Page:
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Gaming PC Help. Please Reply

by Dapro123 / May 29, 2012 1:29 PM PDT

Hi.... I have lots of questions about gaming PCs that I need answered... first of all I know nothing about computers so please do not answer with overally complicated answers... My FIRST question is

1, Can any monitor over $150.00 work with any PC.
2, Can you fit any part in any shell of a pc (case)
3, Will a local PC store answer questions like these.
4, Will a local PC store order specific items online so I can buy them.
5, What is the average price for a gaming monitor (decent size, good resolution)
6, Can I get a gaming PC for a budget of $1500.00 that can handle todays games (Battlefield 3, Skyrim, Diablo 3, World Of Warcraft, etc) and 3 year future games.
7, If my computer can not handle a certain game will it wreck the insides.
8, Will I have to buy Windows 7 seperate (I am buying a build-your-own not pre-built)
9, What are things I should really worry or look-out for.
10, Should I be worrying this much or is it a lot easyer then it seems? lol

Please try to answer every question... would be very much appreciated Happy thanks.

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All Answers

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Some answers
by Jimmy Greystone / May 29, 2012 11:15 PM PDT

1: Almost certainly
2: No
3: Maybe
4: Maybe
5: Depends on what aspects of a monitor are important to you (size, resolution, response rate, contrast ratio, etc)
6: Not without spending a decent amount of money to upgrade as you go
7: Possibly, but unlikely
8: Yes
9: A lot of people tend to overlook the secondary electrical aspects of a PSU; how many amps can be sent over each rail, only looking at the raw wattage. Some video cards are quite specific in needing at least X amps on a specific rail, and just because your PSU might meet the generic wattage requirements doesn't mean it will meet the amperage requirements. So be sure to check the detailed electrical specs for both PSU and video card, make sure that the PSU can handle the video card.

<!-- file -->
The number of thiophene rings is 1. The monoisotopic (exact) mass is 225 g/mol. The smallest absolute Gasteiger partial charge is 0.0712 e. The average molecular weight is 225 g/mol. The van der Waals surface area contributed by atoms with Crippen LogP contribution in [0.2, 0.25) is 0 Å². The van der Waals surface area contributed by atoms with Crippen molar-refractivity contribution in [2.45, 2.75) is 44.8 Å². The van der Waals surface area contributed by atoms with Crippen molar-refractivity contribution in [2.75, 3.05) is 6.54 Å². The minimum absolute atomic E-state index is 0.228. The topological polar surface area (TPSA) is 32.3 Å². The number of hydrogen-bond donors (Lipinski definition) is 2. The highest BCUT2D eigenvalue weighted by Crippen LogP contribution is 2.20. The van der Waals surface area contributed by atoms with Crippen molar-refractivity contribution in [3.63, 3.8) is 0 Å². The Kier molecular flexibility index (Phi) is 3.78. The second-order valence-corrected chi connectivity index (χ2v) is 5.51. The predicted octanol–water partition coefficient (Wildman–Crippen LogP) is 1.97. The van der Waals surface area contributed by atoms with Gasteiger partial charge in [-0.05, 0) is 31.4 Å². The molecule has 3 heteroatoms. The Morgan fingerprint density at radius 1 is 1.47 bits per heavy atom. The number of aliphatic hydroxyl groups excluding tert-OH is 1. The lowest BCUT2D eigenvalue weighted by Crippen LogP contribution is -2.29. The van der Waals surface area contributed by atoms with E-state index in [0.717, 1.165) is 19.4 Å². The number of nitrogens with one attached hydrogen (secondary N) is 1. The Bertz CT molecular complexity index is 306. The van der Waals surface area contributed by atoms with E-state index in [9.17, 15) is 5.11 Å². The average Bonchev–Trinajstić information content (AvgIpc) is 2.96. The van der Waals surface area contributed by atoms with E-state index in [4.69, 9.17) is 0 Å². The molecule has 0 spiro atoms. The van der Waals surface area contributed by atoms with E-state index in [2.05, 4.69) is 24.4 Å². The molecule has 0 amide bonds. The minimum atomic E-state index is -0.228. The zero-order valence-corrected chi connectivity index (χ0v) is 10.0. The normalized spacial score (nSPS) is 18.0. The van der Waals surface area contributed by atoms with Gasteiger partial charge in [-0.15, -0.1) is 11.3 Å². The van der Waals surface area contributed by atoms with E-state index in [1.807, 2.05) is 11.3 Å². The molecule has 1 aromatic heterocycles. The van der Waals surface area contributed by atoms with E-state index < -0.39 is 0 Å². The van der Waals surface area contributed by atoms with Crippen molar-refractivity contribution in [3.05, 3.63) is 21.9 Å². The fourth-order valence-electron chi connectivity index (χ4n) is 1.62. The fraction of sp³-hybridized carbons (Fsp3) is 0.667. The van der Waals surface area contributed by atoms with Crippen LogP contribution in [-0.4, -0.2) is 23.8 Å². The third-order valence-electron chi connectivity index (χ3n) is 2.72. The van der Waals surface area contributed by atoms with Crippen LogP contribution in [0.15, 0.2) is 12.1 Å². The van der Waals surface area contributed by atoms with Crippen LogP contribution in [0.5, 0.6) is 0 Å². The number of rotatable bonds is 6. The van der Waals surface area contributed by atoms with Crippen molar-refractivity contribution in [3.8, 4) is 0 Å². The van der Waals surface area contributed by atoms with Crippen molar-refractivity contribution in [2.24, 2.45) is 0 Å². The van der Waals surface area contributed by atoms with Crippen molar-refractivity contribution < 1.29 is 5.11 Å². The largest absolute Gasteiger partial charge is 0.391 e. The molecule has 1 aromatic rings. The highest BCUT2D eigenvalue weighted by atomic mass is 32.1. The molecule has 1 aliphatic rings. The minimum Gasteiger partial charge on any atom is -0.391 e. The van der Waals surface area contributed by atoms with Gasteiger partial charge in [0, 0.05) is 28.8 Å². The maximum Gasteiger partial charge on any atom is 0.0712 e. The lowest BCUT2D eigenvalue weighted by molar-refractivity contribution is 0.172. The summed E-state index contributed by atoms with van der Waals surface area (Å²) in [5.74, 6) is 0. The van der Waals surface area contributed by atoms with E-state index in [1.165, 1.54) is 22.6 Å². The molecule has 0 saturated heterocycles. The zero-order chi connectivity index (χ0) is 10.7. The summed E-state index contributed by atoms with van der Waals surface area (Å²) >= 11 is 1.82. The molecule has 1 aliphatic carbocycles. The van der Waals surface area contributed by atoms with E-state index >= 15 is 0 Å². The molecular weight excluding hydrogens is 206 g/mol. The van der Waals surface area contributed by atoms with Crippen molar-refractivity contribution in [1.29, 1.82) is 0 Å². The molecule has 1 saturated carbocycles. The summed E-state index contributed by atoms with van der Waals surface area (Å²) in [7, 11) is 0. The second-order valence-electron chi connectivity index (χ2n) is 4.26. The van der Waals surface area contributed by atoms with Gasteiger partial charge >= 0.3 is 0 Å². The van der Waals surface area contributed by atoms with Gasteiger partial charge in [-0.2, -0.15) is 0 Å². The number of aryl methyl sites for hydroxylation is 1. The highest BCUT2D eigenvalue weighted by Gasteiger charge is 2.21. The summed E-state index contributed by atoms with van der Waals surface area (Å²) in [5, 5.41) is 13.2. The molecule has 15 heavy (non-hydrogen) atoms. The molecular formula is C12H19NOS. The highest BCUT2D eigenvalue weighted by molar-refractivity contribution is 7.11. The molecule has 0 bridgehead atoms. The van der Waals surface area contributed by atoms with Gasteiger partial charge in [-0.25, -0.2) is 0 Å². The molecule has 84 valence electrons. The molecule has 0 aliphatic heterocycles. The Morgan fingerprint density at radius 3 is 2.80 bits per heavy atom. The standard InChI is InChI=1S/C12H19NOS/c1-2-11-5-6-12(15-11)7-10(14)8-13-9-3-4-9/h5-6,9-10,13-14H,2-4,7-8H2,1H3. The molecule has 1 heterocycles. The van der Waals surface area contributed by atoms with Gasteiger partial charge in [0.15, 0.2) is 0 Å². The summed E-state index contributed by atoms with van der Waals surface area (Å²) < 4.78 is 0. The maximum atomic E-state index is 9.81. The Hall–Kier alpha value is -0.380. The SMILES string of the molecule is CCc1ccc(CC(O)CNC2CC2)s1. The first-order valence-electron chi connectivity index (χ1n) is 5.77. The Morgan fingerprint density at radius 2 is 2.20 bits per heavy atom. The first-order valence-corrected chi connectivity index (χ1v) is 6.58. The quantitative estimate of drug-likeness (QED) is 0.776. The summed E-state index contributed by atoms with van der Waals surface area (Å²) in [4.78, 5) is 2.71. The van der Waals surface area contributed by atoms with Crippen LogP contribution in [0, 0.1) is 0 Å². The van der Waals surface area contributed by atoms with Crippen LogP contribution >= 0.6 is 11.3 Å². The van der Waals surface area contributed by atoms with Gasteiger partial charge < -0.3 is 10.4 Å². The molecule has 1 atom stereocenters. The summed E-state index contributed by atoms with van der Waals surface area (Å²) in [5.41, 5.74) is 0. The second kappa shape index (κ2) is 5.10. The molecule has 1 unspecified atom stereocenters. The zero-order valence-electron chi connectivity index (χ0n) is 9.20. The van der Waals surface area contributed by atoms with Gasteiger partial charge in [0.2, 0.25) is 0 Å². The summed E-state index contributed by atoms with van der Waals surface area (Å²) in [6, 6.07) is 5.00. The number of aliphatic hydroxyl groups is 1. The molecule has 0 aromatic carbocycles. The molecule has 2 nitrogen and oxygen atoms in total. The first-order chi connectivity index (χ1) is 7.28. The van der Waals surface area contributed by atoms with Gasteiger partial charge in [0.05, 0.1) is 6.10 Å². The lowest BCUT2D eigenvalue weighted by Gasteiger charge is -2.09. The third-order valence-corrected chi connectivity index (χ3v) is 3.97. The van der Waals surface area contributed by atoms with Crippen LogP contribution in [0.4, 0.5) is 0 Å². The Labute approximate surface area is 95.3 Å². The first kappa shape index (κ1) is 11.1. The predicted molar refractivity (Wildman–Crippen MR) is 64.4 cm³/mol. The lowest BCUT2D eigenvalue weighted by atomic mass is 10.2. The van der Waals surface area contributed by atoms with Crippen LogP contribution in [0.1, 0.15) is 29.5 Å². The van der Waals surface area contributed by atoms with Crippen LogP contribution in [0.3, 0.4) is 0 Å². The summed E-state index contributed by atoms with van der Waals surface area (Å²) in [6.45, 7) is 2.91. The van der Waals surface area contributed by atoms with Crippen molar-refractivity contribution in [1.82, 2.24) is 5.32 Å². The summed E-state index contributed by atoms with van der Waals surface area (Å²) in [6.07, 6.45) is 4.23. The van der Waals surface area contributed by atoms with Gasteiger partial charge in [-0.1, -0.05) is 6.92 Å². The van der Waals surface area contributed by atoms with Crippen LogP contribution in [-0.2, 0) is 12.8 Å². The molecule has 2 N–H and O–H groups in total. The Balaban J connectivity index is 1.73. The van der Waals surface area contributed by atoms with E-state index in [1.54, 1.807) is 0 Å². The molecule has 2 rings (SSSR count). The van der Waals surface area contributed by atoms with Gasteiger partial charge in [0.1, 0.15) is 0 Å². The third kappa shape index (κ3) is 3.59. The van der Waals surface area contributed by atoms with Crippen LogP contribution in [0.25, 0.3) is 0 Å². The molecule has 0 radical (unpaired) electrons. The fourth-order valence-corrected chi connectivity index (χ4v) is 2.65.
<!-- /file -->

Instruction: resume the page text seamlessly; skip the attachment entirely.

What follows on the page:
10: For some people, they have a natural affinity for this sort of thing, and there's no real effort involved. Other people can try as hard as they want, and still never come close to what the first group of people can do without any real effort. So unless you're pretty sure you're good with electronics, maybe buy an old computer off ebay or something. Preferably one that isn't working, and then try and get it working. Kind of worst case scenario is that you can't get it running again, but that's why you go for a broken one: they're cheaper. Also, be sure to do your homework. Research every component thoroughly using sites like Tom's Hardware and Anandtech among others. You do things right, and you'll build yourself a computer that is almost infinitely upgradeable. I also recommend hanging onto parts as you replace them, since eventually you can rebuild your original computer and put it to some secondary use, or even just sell it. You also never know when it may come in handy to have a spare PSU or video card or something. But most important of all, and going back to my initial point on this question... If you don't find yourself picking up things pretty quickly with that broken system you grabbed off eBay, then you may just want to have someone build the system for you. There's no shame in that, and better to find out on something akin to an old junker of a car rather than buy a nice sports car and ruin it.

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by Dapro123 / May 30, 2012 5:12 AM PDT
In reply to: Some answers

Thanks for the answer. I guess I'll start researching then on as much as I can learn I guess. I will be going to a shop some time to get more detailed answers and recommendations.

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